13 Meeting Goals 1.Develop modifications/adaptations of skills and/or class activities to help students be successful in participation efforts 2.Model appropriate/expected behavior 3.Model skills involved in class participation 4.Assist students with social behaviors and peer interaction 5.Encourage safe “risk taking” to help develop a broader spectrum of participation “likes/dislikes ” 6.Encourage independence in all activity participation, as capabilities/abilities allow 7.Expect students to participate to the best of their ability throughout the entire class period

14 S= student centered U= focuses on the uniqueness of each student C= challenges each student to do their best C= creative E= enthusiastic S= supportive of all students S= shows care for the safety and well-being of all students

15 Hints for Success 1.Listen to instructions as they are given – become a learner first (only enhances your own ability to teach/assist your student) 2.Contact teachers/adapted physical education staff if having trouble modifying/adapting activities/curricular lessons 3.Use your best creative skills – actions, cues, modeling, ….think outside of the box 4.Maintain positive attitude and outlook 5.Be enthusiastic when recognizing student accomplishments, trials, efforts

16 Hints for Success (cont.) 6. Expect the best effort – push to reach the potential 7. Discourage “manipulative” efforts 8.Watch for frustration “overload” 9.Catch students being good or putting forth good efforts 10.Remember: at times the best teaching/assisting is not helping 11. Know your student (behaviors, safety concerns, capabilities, disabilities)

17 Hints for Success (cont.) 12.Help reduce/eliminate inappropriate behaviors that might “embarrass” peers or make them feel uncomfortable – assist with age-appropriate behavior 13. Quietly deal with behaviors that need to be addressed 14.Anticipation is a big key to student success – one step ahead of frustration, a behavioral “outburst”, …..catching a student being good 15.Keep your expectations high – for yourself and students 16.Remember small steps are often huge successes 17.Have fun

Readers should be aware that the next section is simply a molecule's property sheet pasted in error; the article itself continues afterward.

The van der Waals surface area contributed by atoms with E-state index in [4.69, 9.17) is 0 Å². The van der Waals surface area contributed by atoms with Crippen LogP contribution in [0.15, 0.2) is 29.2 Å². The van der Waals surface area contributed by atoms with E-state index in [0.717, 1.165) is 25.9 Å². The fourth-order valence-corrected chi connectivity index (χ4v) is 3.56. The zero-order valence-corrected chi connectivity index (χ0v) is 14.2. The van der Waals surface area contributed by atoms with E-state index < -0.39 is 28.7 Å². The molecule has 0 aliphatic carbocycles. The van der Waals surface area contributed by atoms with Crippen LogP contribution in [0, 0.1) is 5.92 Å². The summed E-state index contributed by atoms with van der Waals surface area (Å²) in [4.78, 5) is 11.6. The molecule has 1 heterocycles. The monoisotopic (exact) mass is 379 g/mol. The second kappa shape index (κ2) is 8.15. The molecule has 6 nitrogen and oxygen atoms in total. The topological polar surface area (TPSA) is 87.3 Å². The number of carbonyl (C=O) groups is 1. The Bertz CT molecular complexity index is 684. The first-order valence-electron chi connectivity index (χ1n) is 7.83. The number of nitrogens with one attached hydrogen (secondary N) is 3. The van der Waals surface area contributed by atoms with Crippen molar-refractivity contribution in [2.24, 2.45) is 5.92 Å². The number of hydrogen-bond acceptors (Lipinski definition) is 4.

18 Student Goals for Physical Education  Learn to follow directions  Learn to self direct play activity  Learn basic rules and/or game strategies for active involvement  Develop personal likes and dislikes of activity through class exploration  Build self esteem and confidence

19 Student Goals for Physical Education  Understand personal limitations  Learn to adapt  Begin a lifetime and lifestyle of fitness and fun

20 D do your best U understand student needs T teach the skills I include your student in all/most activities E encourage appropriate behavior at all times S supervise at all times

21 OutstandingAcceptableUnacceptable Actively participates (listen and apply) in all class activity o With best interest of student in mind o Promotes success o Promotes growth and “stretching” of capabilities Is a “team” player – student, physical education teacher, classroom teacher Creatively assists student with development in physical education o Uses resources (physical education teacher, case manager, classroom teacher, adapted physical education teacher) as needed o Checks with physical education (approval) before “changing” curriculum application Gives assistance as needed and appropriate for student’s level o Proximity – reminder to stay on task o Verbal, physical prompting o Allows for personal exploration Remains with student for duration of class period Assists students at level of need o Hands on assistance (for safety or skill practice) o Verbal prompt o Reinforcement o Encouragement o Observation Actively listens to teacher’s instructions – gain knowledge of day’s lesson to apply to child’s learning Dresses appropriately for day’s activity Assists teacher as needed – to help with student success in all class activities o Complete participation o Modification/adaptation o Parallel curriculum participation Remains with student for duration of class period Stands off to side (away from student) when assistance is needed Disrupts student (any student) learning o Not listening to instructions given during lesson presentation o Talks with others during class time (off task conversation) o Unnecessary discipline disruption o Loud verbalization to student o Allows behavior to escalate without attempts to subside Does not demonstrate an interest in assisting student towards success o Reading, talking, engaging in off task activity a majority of the class period o Oblivious to activity and student “happening” o Not try to assist o Overly “protective” of student (stifling capabilities) Does not always stay with student for duration of class Does not allow student to remain in class for duration (exception: behavior concerns warrant removal)